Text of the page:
Although it is an ambitious scientific project activities on the ALMA site not only focus on building the world’s most advanced astronomical observatory but also on the historical and environmental aspects in this unique region.
Venus shortly before it moved in front of the Sun (the famous Venus transit) last month on June 5th. At that stage Venus was not visible through optical telescopes because its dark side was turned towards us. ALMA detects millimeter and submillimeter waves which are given off by the hot atmosphere of Venus (and of course even more strongly by the hot surface of the Sun).
The Atacama Large Millimeter/sub-millimeter Array (ALMA) is an array of radio telescopes in the Atacama desert of northern Chile.
When ALMA is completed it will consist of:
a giant array of 12-m antennas with baselines up to 16 km
an additional compact array of 7-m and 12-m antennas to greatly enhance ALMA’s ability to image extended targets
This is located on the Chajnantor plateau at 5000m altitude. Initially, it will observe at wavelengths in the range 3 mm to 400 μm (84 to 720 GHz).
The antennas can be moved around, in order to form arrays with different distributions of baseline lengths. More extended arrays will give high spatial resolution, more compact arrays give better sensitivity for extended sources.
Each antenna weighs: 115 tonnes! Moving these around at 5000m is not an easy feat. Two custom 28-wheel self-loading heavy haulers were developed. Each is 10 m wide, 20 m long and 6 m high, weighing 130 tonnes. They are powered by twin 500 kW diesel engines!
A new window into the Universe has opened with the start of Early Science at the Atacama Large Millimeter/submillimeter Array (ALMA). Watch the world’s most complex ground-based telescope in action and get a first look at its unique views of the Universe.
ALMA (Atacama Large Millimeter/submillimeter Array) scientists have detected a galaxy that is 12.4 billion light-years away! This was detected via looking at the emission line of Nitrogen in the galaxy. At that distance we are looking at a time that is just 1.3 billion years after the big bang. This means that astronomers are able to see if there is any difference between the contents of galaxies not long after the big bang and now. The result of this work shows that the composition was already close to the elemental composition of the present Universe. Thus suggesting that intense star formation activities had occurred in the early Universe.
The ALMA telescope is on a plateau at 5000m altitude in Chile — the same height as the Everest base camp. I got to go up to visit the site in May.
Before my trip up, I’d already spent a few days at the ALMA operations site at 2900m. Even this is high enough that you really notice the effect of altitude — carrying my suitcase the short distance into my room the first night there left my heart pumping. However, 5000m is a lot more serious.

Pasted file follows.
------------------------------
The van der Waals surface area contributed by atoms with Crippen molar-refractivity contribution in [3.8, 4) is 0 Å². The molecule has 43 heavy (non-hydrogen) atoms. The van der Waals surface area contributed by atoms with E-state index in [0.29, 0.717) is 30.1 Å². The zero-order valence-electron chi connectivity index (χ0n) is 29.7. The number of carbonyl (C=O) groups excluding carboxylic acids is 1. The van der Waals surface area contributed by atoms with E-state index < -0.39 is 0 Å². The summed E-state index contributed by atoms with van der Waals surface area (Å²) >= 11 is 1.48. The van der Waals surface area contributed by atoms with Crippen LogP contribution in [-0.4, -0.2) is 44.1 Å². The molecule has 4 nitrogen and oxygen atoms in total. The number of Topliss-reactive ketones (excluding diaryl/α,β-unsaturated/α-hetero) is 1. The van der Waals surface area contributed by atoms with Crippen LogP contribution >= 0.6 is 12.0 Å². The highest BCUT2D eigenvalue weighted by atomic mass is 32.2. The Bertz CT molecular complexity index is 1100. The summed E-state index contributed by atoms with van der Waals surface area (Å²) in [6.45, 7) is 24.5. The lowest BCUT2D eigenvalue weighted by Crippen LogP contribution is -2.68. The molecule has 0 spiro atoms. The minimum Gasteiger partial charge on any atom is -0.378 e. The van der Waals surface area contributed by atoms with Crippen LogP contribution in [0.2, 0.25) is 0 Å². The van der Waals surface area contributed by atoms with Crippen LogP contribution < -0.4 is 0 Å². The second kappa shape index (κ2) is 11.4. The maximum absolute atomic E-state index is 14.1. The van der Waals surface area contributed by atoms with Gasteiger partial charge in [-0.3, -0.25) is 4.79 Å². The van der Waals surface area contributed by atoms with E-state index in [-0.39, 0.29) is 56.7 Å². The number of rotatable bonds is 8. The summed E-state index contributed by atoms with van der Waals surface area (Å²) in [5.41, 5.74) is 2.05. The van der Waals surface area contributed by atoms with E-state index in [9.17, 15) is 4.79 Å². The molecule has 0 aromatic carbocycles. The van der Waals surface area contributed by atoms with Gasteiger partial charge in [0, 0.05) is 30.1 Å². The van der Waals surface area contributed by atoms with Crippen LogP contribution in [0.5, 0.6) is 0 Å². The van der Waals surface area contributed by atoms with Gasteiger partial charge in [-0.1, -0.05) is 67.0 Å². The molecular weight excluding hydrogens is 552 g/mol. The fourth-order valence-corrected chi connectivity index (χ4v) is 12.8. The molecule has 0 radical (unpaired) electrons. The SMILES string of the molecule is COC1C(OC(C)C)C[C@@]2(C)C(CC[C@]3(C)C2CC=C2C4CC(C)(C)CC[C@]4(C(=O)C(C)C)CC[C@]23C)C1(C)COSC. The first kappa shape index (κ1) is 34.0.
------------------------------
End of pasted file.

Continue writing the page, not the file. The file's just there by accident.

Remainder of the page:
The journey starts with a quick trip to the ALMA medical room, to have my heart rate and bloody pressure checked. After I’ve been passed, its time to make sure I’ve got sunscreen and sunglasses — as well as gloves, a wooly hat and a warm jacket. Its pretty cold up on the site on the day I visit, but the high altitude means the sunlight is a lot stronger than it is at ground level, and you want to keep the UV away.
We also make sure we’ve got blood-oxygen monitors and some cans of compressed air. The oxygen levels at 5000m are low enough that you want to keep an eye on your blood-oxygen level and take regular breaths from the oxygen.
The landscape around the site is amazing, and to someone used to a wet and green Britain the dry Chilean mountains look like an alien landscape. This is a view from a peak overlooking some of the more far-flung ALMA antenna pads — you can just see the roads out to the most distant pads in the left. Once its completed, ALMA will have its dishes spread out around the plateau, with up to 16km between them.
Even though I didn’t have to do anything more physically taxing than walk around for a few minutes, I can feel the effect of the low oxygen as I wander around snapping picture. I have to consciously remind myself to keep taking extra deep breaths, as well as occasional breaths from the cans of oxygen we’ve brought. But people have had to build all the telescope infrastructure in these conditions — roads, power lines, antenna pads, buildings, radio masts, weather stations, all had to be constructed or installed at the high site. As well as an amazing scientific instrument, ALMA is also a hugely impressive engineering project, constructed under very difficult conditions.
Below, you can see an overview of the central region of the ALMA site. The individual dishes are spread out over about 2km in this picture. Once the telescopes construction is finsihed, the massive 12m dishes will be moved around the site regularly — averaging about one dish moving every single day.